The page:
Affordable housing isn’t what many people imagine. Take our True/False quiz to find out more.
- The pandemic caused rents to drop. Affordable housing will be easier to find.
- Stable housing is connected to health and economic security.
- Massachusetts has a big gap in making housing affordable for people who live here.
- Addressing homelessness and housing insecurity is too costly. We just can’t afford it.
The pandemic caused rents to drop. Affordable housing will be easier to find.
While high-end apartments in downtown Boston have experienced declining rents, rents at the lower end of the price scale have not fallen. In fact as of mid-2021, some traditionally more affordable communities have seen rents rise. Rents in Lowell, Springfield, Fall River and Taunton have all shot up, in some cases by as much as 12%.
True. And then some.
Stable housing is connected to health and economic security.
Numerous studies tie stable housing to a general betterment in overall health outcomes. Improved mental health in children, shorter hospital stays, and lower levels of psychological distress and intimate partner violence are all impacts of providing people with stable and safe homes.
Furthermore, when people spend less on rent, they have more money to spend on necessities like food, medication, and medical treatment. Long-term financial stability also improves when people are no longer rent burdened — renters increase their ability to save for education costs or future down payments on a home and can better prepare for emergencies.
Costs to health care systems overall have also been shown to drop after people move from unstable housing situations into public housing — highlighting the fact that housing really is a public good.
True. And then some.
Massachusetts has a big gap in making housing affordable for people who live here.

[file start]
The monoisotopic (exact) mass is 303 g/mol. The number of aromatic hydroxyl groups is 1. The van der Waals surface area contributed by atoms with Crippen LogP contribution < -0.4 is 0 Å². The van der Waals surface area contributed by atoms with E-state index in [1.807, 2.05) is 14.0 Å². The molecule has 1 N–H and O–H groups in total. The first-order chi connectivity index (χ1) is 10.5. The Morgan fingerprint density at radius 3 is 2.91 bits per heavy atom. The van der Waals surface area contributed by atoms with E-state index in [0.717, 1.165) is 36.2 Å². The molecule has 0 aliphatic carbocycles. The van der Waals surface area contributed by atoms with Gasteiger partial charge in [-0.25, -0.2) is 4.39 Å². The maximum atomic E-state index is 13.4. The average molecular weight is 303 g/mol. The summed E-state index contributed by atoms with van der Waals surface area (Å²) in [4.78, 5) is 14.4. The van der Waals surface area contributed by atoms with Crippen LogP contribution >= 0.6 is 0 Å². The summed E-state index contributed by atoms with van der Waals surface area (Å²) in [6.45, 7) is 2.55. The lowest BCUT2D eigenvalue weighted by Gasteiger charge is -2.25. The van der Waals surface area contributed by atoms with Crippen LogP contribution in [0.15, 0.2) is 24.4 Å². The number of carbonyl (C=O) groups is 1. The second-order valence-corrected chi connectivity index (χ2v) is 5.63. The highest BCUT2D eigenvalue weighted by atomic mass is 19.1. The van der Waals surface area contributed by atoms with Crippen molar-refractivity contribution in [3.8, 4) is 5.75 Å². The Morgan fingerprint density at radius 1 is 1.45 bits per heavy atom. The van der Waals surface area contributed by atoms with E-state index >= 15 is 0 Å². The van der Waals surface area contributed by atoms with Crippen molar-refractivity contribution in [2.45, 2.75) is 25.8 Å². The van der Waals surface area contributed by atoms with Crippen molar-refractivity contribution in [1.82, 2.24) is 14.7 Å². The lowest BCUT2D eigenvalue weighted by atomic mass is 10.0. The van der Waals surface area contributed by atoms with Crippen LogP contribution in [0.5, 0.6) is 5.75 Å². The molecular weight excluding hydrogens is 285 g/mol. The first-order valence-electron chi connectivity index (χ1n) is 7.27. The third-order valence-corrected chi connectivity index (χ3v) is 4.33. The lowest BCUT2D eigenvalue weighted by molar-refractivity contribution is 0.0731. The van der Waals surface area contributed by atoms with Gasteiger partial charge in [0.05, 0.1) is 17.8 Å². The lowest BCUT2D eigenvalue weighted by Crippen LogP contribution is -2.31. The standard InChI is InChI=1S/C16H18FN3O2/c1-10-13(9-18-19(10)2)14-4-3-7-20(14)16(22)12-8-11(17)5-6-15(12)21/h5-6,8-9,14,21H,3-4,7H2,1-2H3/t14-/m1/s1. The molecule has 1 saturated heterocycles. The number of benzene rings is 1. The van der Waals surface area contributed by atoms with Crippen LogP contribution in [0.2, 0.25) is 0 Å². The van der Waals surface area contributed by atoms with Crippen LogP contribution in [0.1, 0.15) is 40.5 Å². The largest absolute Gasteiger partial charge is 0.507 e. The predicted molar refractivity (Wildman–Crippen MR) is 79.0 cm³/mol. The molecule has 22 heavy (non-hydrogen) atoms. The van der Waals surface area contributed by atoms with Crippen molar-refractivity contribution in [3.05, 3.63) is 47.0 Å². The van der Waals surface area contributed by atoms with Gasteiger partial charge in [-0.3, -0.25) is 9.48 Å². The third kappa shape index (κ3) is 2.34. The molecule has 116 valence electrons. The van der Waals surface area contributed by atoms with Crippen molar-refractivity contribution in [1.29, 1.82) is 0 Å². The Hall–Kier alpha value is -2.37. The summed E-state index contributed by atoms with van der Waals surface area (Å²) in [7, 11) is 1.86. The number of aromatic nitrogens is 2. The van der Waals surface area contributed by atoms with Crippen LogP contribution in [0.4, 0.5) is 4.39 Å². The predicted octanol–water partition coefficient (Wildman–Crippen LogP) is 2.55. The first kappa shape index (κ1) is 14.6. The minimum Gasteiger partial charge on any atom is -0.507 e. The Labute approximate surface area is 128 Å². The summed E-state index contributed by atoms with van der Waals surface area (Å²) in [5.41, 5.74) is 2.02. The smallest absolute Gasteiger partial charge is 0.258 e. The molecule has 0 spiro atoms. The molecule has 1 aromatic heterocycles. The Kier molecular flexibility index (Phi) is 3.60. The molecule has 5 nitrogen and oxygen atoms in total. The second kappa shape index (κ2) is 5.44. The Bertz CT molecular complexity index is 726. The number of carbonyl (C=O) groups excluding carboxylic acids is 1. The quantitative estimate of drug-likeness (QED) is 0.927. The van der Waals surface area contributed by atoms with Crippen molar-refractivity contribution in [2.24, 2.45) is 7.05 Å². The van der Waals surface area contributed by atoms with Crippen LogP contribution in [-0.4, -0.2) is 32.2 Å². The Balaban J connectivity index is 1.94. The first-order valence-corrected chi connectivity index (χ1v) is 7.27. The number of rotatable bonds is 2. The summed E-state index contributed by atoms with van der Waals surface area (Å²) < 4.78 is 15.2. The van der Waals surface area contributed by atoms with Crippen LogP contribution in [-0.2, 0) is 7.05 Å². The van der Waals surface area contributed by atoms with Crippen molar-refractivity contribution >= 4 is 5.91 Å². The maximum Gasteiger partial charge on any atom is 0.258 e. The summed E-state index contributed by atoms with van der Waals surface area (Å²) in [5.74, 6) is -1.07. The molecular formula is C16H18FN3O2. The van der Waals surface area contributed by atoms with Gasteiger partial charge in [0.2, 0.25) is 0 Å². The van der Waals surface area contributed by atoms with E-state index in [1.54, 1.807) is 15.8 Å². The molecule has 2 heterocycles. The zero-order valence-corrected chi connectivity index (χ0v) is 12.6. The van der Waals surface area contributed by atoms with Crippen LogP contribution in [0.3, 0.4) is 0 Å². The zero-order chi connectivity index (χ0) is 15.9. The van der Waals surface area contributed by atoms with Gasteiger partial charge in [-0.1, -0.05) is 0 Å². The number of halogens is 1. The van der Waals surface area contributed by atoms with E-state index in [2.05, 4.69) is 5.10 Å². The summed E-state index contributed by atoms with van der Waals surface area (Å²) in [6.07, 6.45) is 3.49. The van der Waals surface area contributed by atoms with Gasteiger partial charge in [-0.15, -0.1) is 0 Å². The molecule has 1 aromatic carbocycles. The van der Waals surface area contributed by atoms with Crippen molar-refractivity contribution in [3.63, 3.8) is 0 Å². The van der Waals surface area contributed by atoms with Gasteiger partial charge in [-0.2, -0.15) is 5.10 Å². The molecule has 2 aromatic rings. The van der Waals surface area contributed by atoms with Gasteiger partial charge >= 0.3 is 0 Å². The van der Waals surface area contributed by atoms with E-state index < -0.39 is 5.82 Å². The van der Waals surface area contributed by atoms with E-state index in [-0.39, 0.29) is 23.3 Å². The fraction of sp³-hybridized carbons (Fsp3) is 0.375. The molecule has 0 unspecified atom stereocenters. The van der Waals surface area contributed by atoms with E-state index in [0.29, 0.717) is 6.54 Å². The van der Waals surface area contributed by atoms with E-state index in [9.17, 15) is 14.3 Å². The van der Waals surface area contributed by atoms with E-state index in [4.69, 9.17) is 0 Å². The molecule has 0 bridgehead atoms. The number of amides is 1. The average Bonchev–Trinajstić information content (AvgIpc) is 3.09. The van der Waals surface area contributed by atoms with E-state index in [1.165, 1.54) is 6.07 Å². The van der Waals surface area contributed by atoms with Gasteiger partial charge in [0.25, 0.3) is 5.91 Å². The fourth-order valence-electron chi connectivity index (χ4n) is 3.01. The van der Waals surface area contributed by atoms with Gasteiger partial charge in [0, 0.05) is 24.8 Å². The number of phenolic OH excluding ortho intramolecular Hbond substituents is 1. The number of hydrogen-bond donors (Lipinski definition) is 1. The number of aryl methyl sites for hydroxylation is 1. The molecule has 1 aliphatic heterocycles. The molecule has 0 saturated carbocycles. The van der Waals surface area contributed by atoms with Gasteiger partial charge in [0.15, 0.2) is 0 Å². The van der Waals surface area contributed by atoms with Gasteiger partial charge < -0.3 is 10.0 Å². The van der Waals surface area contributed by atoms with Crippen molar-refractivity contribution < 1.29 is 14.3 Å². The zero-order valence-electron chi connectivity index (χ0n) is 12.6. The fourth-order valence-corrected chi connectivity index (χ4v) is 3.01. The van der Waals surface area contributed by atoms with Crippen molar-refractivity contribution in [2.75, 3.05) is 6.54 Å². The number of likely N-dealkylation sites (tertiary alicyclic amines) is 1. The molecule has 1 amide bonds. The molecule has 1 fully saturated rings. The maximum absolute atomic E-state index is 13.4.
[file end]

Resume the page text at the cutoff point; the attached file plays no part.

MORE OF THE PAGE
Massachusetts remains one of the most expensive rental markets in the country. In 2021, you need to make over $36/hour to afford the average two bedroom rental in the state. The average Massachusetts renter makes just over $22/hour.
Renters searching for affordable rental housing are often out of luck. In Massachusetts, there are only 48 affordable and available units per 100 extremely low-income households. As a direct result of the state’s affordable housing shortage, 60% of the state’s 299,000 extremely low-income households pay more than half of their income towards rent.
Addressing homelessness and housing insecurity is too costly. We just can’t afford it.
In reality, we can’t afford not to. A study of supportive housing in Los Angeles found that spending across public agencies in the county was 79 percent lower for residents with supportive housing than for people experiencing homelessness, with the majority of savings coming from reductions in healthcare services.
Housing people is one of the most effective ways to decrease government spending in the long term. Beyond that, stable housing helps people live healthier lives. Housing Navigator will help more people find the housing they want and/or need, so that they can thrive.